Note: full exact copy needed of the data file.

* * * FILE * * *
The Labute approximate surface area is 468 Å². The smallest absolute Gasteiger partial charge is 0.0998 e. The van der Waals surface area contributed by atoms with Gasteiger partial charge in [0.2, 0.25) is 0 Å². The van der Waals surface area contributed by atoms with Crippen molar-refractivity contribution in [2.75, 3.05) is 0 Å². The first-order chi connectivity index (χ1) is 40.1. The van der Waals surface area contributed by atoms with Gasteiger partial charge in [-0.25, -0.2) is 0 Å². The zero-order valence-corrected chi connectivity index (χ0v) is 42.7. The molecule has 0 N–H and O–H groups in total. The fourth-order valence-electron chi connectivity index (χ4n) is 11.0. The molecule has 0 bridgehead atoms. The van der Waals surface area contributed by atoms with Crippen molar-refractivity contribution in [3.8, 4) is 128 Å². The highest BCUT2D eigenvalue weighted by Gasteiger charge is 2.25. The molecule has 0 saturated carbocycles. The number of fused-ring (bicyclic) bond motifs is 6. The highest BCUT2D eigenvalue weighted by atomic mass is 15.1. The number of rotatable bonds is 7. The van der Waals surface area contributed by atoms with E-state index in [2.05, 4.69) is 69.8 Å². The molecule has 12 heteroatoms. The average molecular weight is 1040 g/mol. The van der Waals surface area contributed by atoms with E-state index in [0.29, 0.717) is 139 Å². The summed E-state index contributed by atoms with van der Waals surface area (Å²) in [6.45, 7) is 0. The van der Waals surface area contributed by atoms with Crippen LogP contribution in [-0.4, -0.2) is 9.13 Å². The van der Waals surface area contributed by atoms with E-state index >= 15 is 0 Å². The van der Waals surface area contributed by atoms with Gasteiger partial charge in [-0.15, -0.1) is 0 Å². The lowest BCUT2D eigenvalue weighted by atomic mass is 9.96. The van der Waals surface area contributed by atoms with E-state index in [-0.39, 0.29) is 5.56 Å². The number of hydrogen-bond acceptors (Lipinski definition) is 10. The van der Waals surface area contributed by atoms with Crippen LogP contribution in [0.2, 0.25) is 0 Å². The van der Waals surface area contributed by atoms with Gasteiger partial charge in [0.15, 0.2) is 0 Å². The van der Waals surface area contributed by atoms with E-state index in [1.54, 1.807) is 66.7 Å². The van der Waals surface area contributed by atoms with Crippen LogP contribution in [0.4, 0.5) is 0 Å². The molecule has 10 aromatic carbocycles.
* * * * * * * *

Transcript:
The Labute approximate surface area is 468 Å². The smallest absolute Gasteiger partial charge is 0.0998 e. The van der Waals surface area contributed by atoms with Gasteiger partial charge in [0.2, 0.25) is 0 Å². The van der Waals surface area contributed by atoms with Crippen molar-refractivity contribution in [2.75, 3.05) is 0 Å². The first-order chi connectivity index (χ1) is 40.1. The van der Waals surface area contributed by atoms with Gasteiger partial charge in [-0.25, -0.2) is 0 Å². The zero-order valence-corrected chi connectivity index (χ0v) is 42.7. The molecule has 0 N–H and O–H groups in total. The fourth-order valence-electron chi connectivity index (χ4n) is 11.0. The molecule has 0 bridgehead atoms. The van der Waals surface area contributed by atoms with Crippen molar-refractivity contribution in [3.8, 4) is 128 Å². The highest BCUT2D eigenvalue weighted by Gasteiger charge is 2.25. The molecule has 0 saturated carbocycles. The number of fused-ring (bicyclic) bond motifs is 6. The highest BCUT2D eigenvalue weighted by atomic mass is 15.1. The number of rotatable bonds is 7. The van der Waals surface area contributed by atoms with E-state index in [2.05, 4.69) is 69.8 Å². The molecule has 12 heteroatoms. The average molecular weight is 1040 g/mol. The van der Waals surface area contributed by atoms with E-state index in [0.29, 0.717) is 139 Å². The summed E-state index contributed by atoms with van der Waals surface area (Å²) in [6.45, 7) is 0. The van der Waals surface area contributed by atoms with Crippen LogP contribution in [-0.4, -0.2) is 9.13 Å². The van der Waals surface area contributed by atoms with E-state index >= 15 is 0 Å². The van der Waals surface area contributed by atoms with Gasteiger partial charge in [-0.15, -0.1) is 0 Å². The lowest BCUT2D eigenvalue weighted by atomic mass is 9.96. The van der Waals surface area contributed by atoms with E-state index in [-0.39, 0.29) is 5.56 Å². The number of hydrogen-bond acceptors (Lipinski definition) is 10. The van der Waals surface area contributed by atoms with Crippen LogP contribution in [0.2, 0.25) is 0 Å². The van der Waals surface area contributed by atoms with Gasteiger partial charge in [0.15, 0.2) is 0 Å². The van der Waals surface area contributed by atoms with E-state index in [1.54, 1.807) is 66.7 Å². The van der Waals surface area contributed by atoms with Crippen LogP contribution in [0.4, 0.5) is 0 Å². The molecule has 10 aromatic carbocycles.